My experience in being an Âûtistic advocate is short lived thus far. I have not been in this game all that long yet. I am learning some big lessons pretty quickly at the moment, they are not necessarily easy to lear but they are important ones. There are a few unwritten laws that I am trying to get my head around. It’s not an easy thing for an Âû
tistic to get right this business of comprehending the unwritten rules, the unspoken things. It is in fact quite a challenge.
The first and possibly the most potent and easy to actually learn, but also possibly one that is not all that obvious at the start. This one is pretty simple but also pretty sad and heart wrenching. The lesson is that there is not one Âûtism community. There are multiple Âûtism communities and it seems they are far from united. They are far from on the same page and they are far from sharing common goals. There are what appears to be to me three main strands.
Firstly there is the Autism Parent community, often characterised by such phrases as Autism Mom or Warrior Mom. This is a community that spends a lot of time advocating for what they believe is the very best thing for their children. It is clearly full of people who very much love their children. It is unfortunate it seems to me that this community is often at odds or reticent to listen to some other strands of the communities.
Secondly, there is the professional community, characterised by psychologists, therapists, psychiatrists, and representative autism organisations like Autism Speaks, The National Autistic Society, Amaze, Aspect to name a few. This is a disparate strand of the community but it does tend to have a similar point of reference. That point of reference is one of the medical model of disability and the pathologising of Autism. It is characterised by a desire, it seems, to transform Âûtistic people into Neurotypical people, or at least to have them appear that way. There is within this community much talk about research, cures, prevention and the like.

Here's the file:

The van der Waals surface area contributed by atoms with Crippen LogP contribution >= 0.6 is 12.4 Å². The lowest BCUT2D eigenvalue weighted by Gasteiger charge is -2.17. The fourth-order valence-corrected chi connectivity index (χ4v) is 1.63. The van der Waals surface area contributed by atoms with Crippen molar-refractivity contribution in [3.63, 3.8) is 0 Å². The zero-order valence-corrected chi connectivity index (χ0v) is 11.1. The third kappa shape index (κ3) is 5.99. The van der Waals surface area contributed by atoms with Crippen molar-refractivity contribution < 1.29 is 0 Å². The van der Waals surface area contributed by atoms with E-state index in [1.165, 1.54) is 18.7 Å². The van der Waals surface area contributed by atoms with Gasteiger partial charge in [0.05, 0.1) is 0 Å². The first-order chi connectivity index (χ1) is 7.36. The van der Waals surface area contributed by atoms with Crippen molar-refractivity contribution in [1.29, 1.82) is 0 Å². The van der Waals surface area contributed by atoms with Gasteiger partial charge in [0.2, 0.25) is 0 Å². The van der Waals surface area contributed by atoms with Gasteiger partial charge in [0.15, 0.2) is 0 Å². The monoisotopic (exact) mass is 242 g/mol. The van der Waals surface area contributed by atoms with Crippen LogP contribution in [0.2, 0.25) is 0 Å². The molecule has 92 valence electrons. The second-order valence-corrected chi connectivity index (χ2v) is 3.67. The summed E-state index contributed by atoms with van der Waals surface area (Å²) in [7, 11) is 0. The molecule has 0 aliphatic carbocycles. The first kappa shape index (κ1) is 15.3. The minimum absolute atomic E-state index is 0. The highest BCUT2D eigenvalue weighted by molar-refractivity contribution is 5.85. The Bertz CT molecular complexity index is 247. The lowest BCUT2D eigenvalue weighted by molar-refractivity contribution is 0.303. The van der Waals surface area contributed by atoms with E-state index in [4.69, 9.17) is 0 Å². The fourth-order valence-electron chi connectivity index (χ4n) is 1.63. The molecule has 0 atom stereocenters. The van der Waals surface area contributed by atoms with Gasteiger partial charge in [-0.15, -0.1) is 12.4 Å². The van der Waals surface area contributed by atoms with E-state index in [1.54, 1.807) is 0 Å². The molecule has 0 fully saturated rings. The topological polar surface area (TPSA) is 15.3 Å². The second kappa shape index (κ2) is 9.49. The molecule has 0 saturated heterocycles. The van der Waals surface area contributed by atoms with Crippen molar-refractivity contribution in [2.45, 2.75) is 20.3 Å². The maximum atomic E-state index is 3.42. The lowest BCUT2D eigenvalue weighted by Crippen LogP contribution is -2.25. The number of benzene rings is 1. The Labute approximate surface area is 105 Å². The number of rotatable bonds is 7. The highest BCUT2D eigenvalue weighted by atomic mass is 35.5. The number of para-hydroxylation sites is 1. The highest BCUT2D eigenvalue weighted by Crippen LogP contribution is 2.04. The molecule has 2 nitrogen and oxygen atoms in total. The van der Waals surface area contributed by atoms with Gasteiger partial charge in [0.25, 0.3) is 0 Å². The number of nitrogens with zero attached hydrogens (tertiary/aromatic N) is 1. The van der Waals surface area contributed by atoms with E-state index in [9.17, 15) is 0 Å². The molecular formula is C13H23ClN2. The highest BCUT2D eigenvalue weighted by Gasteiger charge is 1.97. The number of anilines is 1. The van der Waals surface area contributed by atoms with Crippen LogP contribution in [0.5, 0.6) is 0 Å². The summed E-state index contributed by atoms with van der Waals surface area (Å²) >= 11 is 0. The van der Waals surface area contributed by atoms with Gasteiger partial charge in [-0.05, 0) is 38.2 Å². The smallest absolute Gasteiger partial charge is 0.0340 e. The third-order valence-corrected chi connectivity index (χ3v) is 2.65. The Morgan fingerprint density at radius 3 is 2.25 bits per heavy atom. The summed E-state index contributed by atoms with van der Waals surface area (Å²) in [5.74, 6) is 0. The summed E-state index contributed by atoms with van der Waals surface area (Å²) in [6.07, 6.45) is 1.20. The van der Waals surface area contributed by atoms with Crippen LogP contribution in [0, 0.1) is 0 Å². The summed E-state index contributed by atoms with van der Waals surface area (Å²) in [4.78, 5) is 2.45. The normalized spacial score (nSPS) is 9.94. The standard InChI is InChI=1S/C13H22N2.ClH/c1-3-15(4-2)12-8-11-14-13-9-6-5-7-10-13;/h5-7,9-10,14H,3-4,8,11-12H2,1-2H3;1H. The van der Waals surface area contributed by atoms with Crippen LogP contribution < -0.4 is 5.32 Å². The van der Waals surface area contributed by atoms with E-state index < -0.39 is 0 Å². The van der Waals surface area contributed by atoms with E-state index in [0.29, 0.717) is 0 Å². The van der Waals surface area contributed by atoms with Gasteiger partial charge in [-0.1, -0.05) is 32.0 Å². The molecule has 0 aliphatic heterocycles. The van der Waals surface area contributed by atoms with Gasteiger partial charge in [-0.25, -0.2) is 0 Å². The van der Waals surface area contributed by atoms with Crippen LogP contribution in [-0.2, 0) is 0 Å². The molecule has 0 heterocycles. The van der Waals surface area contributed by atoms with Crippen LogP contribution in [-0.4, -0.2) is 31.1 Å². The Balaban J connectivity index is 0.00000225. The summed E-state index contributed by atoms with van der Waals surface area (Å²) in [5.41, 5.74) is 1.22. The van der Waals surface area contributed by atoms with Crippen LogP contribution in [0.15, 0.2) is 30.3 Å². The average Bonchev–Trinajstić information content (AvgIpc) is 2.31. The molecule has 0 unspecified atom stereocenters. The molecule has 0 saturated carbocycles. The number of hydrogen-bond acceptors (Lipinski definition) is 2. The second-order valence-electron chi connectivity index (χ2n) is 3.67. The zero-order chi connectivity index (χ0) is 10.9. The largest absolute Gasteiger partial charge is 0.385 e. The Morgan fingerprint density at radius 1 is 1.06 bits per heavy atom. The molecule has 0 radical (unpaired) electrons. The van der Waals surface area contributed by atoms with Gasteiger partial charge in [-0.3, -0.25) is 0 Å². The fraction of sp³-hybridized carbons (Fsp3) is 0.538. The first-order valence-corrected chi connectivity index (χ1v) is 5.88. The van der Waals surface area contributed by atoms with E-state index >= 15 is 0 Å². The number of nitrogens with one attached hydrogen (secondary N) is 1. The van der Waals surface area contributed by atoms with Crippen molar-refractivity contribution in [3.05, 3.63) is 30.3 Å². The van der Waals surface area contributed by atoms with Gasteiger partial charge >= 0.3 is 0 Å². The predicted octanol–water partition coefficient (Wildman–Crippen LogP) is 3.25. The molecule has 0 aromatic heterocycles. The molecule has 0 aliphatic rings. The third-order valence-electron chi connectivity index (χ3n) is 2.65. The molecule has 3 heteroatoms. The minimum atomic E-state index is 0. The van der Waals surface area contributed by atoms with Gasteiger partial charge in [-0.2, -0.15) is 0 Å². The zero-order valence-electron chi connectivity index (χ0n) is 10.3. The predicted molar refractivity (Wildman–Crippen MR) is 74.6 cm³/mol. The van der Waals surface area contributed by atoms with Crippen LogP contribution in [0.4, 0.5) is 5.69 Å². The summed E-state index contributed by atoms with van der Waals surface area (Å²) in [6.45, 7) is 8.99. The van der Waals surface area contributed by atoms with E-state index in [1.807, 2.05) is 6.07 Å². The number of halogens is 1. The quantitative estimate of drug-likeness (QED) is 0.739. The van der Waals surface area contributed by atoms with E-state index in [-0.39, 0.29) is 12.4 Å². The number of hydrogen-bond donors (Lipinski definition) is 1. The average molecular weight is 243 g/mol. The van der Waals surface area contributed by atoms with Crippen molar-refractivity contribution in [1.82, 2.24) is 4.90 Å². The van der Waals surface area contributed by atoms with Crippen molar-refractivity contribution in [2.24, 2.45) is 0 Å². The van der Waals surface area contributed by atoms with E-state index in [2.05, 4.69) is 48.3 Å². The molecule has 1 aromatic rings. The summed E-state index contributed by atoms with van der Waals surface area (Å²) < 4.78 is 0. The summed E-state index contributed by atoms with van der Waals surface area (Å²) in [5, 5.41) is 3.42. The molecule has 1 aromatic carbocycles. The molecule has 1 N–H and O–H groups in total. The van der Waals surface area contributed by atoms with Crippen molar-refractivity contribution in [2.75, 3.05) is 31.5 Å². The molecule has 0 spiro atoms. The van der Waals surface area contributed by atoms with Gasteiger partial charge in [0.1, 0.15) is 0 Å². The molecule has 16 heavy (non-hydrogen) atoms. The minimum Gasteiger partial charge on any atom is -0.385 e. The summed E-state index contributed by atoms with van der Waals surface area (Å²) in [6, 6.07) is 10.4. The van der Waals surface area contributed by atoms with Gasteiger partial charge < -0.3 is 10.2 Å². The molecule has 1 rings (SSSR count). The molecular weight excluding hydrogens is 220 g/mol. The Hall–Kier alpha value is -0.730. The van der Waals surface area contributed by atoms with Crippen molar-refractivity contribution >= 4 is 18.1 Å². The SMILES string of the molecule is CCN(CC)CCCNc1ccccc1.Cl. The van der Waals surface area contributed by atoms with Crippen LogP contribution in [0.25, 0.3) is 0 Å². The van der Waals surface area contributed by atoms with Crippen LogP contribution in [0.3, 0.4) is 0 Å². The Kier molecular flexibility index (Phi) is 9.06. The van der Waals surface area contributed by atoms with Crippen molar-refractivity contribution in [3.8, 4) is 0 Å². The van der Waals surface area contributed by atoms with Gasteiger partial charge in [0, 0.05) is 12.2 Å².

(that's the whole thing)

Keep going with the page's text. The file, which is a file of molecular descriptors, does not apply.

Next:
The final strand is the Âûtistic community, the actual people who are Âûtistic and some allies. This strand of the community is characterised by a firm and intense belief that as Âûtistics we are not less we are different. We are neurodivergent and that does not make us any less worthwhile, or indeed less able to take part in society as fully fledged members. This community is responsible for standing up to quackery, harmful treatments and calling out injustice to Âûtistic people wherever they find it. Hashtags that characterise this group include #DifferentNotLess #ActuallyAutistic and #NothingAboutUsWithoutUs.
Over the last 48 hours or so I have certainly learned this lesson very clearly. It grieves me that these strands of community are not united in our stand for Âûtistic acceptance and inclusion. Indeed the very language used does not even cross over the communities, whilst the first two groups speak of awareness the third speaks of acceptance. Whilst the first two speak of people with autism the third speaks of autistic people. Whilst the first two speak of struggle, prevention and cures the third speaks of accommodation and inclusion.